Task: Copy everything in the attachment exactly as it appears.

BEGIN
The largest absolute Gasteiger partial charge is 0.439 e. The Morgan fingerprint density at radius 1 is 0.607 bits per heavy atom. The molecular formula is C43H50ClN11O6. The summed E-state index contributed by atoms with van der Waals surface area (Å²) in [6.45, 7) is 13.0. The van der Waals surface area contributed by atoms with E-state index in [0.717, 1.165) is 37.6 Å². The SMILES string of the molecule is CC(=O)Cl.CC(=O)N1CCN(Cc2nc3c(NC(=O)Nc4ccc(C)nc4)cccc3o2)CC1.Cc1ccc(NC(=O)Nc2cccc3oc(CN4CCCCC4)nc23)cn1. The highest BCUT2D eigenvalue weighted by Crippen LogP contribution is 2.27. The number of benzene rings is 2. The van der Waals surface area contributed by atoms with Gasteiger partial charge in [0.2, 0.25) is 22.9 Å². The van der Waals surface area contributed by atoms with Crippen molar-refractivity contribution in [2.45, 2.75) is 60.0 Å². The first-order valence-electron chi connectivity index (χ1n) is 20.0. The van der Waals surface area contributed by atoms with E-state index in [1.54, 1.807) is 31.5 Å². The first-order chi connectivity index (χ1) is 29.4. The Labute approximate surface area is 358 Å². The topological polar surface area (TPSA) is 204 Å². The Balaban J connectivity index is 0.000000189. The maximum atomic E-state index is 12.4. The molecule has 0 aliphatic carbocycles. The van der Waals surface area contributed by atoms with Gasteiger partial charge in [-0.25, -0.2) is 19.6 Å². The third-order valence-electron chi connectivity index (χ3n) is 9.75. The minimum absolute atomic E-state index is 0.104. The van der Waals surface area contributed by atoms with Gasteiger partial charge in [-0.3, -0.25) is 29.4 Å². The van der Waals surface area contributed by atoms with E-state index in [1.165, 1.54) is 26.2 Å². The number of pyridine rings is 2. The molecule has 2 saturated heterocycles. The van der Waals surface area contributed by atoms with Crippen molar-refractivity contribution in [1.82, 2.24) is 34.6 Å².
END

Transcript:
The largest absolute Gasteiger partial charge is 0.439 e. The Morgan fingerprint density at radius 1 is 0.607 bits per heavy atom. The molecular formula is C43H50ClN11O6. The summed E-state index contributed by atoms with van der Waals surface area (Å²) in [6.45, 7) is 13.0. The van der Waals surface area contributed by atoms with E-state index in [0.717, 1.165) is 37.6 Å². The SMILES string of the molecule is CC(=O)Cl.CC(=O)N1CCN(Cc2nc3c(NC(=O)Nc4ccc(C)nc4)cccc3o2)CC1.Cc1ccc(NC(=O)Nc2cccc3oc(CN4CCCCC4)nc23)cn1. The highest BCUT2D eigenvalue weighted by Crippen LogP contribution is 2.27. The number of benzene rings is 2. The van der Waals surface area contributed by atoms with Gasteiger partial charge in [0.2, 0.25) is 22.9 Å². The van der Waals surface area contributed by atoms with Crippen molar-refractivity contribution in [2.45, 2.75) is 60.0 Å². The first-order valence-electron chi connectivity index (χ1n) is 20.0. The van der Waals surface area contributed by atoms with E-state index in [1.54, 1.807) is 31.5 Å². The first-order chi connectivity index (χ1) is 29.4. The Labute approximate surface area is 358 Å². The topological polar surface area (TPSA) is 204 Å². The Balaban J connectivity index is 0.000000189. The maximum atomic E-state index is 12.4. The molecule has 0 aliphatic carbocycles. The van der Waals surface area contributed by atoms with Gasteiger partial charge in [-0.25, -0.2) is 19.6 Å². The third-order valence-electron chi connectivity index (χ3n) is 9.75. The minimum absolute atomic E-state index is 0.104. The van der Waals surface area contributed by atoms with Gasteiger partial charge in [-0.3, -0.25) is 29.4 Å². The van der Waals surface area contributed by atoms with E-state index in [1.165, 1.54) is 26.2 Å². The number of pyridine rings is 2. The molecule has 2 saturated heterocycles. The van der Waals surface area contributed by atoms with Crippen molar-refractivity contribution in [1.82, 2.24) is 34.6 Å².